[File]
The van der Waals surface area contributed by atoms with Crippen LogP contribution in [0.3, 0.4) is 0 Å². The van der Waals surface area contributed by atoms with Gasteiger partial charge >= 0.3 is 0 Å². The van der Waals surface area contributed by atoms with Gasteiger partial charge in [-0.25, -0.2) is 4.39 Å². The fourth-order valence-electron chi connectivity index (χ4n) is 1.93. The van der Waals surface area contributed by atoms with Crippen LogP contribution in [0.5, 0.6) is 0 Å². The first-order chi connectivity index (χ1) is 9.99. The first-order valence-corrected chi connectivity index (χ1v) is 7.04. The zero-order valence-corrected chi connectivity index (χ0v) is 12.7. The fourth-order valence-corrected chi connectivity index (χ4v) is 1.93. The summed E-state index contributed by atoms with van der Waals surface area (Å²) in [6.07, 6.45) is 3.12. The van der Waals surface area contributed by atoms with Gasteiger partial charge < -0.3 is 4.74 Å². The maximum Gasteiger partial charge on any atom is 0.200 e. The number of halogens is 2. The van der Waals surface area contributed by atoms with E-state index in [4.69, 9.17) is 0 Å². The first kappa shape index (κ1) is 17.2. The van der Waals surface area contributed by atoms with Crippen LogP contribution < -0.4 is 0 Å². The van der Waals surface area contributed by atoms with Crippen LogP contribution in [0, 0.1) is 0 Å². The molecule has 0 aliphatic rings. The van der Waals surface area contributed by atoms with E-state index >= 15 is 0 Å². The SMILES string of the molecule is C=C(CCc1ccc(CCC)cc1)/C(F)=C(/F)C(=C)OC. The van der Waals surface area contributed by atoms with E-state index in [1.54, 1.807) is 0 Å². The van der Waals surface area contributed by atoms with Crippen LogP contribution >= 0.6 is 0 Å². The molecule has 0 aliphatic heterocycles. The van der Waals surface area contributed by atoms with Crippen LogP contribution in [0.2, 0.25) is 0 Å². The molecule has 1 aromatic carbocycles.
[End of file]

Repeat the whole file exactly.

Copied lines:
The van der Waals surface area contributed by atoms with Crippen LogP contribution in [0.3, 0.4) is 0 Å². The van der Waals surface area contributed by atoms with Gasteiger partial charge >= 0.3 is 0 Å². The van der Waals surface area contributed by atoms with Gasteiger partial charge in [-0.25, -0.2) is 4.39 Å². The fourth-order valence-electron chi connectivity index (χ4n) is 1.93. The van der Waals surface area contributed by atoms with Crippen LogP contribution in [0.5, 0.6) is 0 Å². The first-order chi connectivity index (χ1) is 9.99. The first-order valence-corrected chi connectivity index (χ1v) is 7.04. The zero-order valence-corrected chi connectivity index (χ0v) is 12.7. The fourth-order valence-corrected chi connectivity index (χ4v) is 1.93. The summed E-state index contributed by atoms with van der Waals surface area (Å²) in [6.07, 6.45) is 3.12. The van der Waals surface area contributed by atoms with Gasteiger partial charge < -0.3 is 4.74 Å². The maximum Gasteiger partial charge on any atom is 0.200 e. The number of halogens is 2. The van der Waals surface area contributed by atoms with E-state index in [4.69, 9.17) is 0 Å². The first kappa shape index (κ1) is 17.2. The van der Waals surface area contributed by atoms with Crippen LogP contribution < -0.4 is 0 Å². The van der Waals surface area contributed by atoms with Crippen LogP contribution in [0, 0.1) is 0 Å². The molecule has 0 aliphatic rings. The van der Waals surface area contributed by atoms with E-state index >= 15 is 0 Å². The SMILES string of the molecule is C=C(CCc1ccc(CCC)cc1)/C(F)=C(/F)C(=C)OC. The van der Waals surface area contributed by atoms with E-state index in [1.54, 1.807) is 0 Å². The van der Waals surface area contributed by atoms with Crippen LogP contribution >= 0.6 is 0 Å². The molecule has 0 aliphatic heterocycles. The van der Waals surface area contributed by atoms with Crippen LogP contribution in [0.2, 0.25) is 0 Å². The molecule has 1 aromatic carbocycles.